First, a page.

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To determine if column agglutination technology (CAT) for titration of anti-D and anti-c concentrations produces comparable results to those obtained by continuous flow analyser (CFA). Anti-D and anti-c are the two commonest antibodies that contribute to serious haemolytic disease of the foetus and neonate (HDFN). Current practice in the UK is to monitor these antibodies by CFA quantification, which is considered more reproducible and less subjective than manual titration by tube IAT (indirect antiglobulin test). CAT is widely used in transfusion laboratory practice and provides a more objective endpoint than tube technique. Antenatal samples were (i) quantified using CFA and (ii) titrated using CAT with the reaction strength recorded by a card reader and expressed as a titre score (TS). The TS rose in accordance with levels measured by quantification and was able to distinguish antibody levels above and below the threshold of clinical significance. CAT titre scores provided a simple and reproducible method to monitor anti-D and anti-c levels. The method was sensitive to a wide range of antibody levels as determined by quantification. This technique may have the potential to replace CFA quantification by identifying those cases that require closer monitoring for potential HDFN. © 2012 The Authors. Transfusion Medicine © 2012 British Blood Transfusion Society.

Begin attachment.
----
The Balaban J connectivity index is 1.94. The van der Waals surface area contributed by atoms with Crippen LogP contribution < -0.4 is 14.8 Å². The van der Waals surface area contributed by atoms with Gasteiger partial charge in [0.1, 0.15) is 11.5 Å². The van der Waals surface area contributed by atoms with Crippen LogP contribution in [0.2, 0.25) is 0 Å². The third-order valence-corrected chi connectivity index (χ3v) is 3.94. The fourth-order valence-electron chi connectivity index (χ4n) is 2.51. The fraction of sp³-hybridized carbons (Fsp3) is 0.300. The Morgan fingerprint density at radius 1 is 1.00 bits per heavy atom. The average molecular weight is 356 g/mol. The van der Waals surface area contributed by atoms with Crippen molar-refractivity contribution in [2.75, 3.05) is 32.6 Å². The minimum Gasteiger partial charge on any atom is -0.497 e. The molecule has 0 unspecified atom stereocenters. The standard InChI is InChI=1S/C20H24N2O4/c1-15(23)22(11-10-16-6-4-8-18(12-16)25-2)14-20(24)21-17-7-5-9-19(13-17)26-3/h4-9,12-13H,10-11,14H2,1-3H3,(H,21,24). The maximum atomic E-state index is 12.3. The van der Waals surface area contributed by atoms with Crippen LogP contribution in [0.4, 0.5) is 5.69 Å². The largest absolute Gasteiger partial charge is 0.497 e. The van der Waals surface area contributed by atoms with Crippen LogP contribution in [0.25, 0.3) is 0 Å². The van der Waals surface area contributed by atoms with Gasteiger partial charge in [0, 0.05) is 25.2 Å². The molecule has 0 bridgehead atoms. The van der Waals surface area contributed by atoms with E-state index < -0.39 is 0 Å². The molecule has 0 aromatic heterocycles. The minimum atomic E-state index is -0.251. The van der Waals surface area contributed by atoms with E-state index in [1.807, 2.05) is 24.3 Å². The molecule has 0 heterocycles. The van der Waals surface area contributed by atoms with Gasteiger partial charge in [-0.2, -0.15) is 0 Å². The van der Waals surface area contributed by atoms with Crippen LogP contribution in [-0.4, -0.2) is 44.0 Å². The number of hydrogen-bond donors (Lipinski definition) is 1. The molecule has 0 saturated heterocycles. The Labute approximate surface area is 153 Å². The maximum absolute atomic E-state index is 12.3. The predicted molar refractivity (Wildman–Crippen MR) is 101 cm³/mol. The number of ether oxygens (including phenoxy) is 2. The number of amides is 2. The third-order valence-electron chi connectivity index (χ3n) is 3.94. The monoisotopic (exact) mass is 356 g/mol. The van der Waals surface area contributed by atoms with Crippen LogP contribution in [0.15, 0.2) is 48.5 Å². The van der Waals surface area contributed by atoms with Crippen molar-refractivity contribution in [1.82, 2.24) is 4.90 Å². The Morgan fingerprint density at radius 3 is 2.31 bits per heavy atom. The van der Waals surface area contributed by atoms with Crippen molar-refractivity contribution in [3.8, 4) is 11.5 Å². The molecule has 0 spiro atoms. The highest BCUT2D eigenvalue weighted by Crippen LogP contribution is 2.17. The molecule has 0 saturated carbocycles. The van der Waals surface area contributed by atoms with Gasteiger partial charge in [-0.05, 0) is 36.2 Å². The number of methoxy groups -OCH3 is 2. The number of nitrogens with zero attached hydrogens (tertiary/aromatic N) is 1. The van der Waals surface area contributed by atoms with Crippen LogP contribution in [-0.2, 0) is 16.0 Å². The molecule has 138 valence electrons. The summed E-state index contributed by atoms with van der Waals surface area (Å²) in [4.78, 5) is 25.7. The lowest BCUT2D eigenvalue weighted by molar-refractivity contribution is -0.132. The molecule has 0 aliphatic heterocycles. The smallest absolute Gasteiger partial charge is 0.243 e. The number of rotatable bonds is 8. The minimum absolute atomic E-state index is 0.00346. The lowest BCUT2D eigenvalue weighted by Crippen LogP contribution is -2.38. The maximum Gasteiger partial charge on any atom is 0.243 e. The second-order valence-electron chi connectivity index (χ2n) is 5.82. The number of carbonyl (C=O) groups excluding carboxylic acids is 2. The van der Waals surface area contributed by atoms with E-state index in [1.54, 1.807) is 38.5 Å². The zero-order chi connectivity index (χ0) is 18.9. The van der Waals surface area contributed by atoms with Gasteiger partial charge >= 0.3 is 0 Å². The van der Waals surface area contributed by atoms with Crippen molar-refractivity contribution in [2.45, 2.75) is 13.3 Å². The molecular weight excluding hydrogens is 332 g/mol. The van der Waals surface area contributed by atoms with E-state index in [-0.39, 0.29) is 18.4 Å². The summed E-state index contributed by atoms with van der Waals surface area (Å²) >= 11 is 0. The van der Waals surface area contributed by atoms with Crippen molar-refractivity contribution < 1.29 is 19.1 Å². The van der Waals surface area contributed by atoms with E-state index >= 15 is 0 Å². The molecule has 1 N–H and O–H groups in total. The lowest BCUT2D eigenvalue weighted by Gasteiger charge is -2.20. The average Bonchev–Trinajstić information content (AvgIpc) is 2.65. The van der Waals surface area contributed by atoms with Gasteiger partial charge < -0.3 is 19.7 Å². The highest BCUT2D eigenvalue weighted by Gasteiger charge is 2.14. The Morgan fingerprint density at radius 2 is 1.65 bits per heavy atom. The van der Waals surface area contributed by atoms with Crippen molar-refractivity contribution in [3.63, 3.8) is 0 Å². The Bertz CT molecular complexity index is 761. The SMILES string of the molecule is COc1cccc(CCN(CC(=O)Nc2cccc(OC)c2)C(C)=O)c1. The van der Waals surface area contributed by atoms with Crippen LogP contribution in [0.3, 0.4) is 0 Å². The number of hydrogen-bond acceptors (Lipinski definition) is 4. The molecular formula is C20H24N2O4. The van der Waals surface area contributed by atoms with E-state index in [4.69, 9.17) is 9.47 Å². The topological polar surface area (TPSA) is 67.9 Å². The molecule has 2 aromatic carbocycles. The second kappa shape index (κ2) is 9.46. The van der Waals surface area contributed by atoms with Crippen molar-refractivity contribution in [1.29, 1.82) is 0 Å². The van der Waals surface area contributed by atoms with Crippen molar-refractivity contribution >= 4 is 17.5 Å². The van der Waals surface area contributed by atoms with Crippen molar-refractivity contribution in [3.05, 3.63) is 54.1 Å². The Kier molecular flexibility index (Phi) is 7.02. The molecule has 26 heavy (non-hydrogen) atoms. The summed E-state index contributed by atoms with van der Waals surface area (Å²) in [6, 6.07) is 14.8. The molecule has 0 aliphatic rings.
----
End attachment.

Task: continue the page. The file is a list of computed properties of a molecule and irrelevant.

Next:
D G Bruce, H N Tinegate, M Williams, R Babb, A W Wells. Antenatal monitoring of anti-D and anti-c: could titre scores determined by column agglutination technology replace continuous flow analyser quantification? Transfusion medicine (Oxford, England). 2013 Feb;23(1):36-41

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PMID: 23339459

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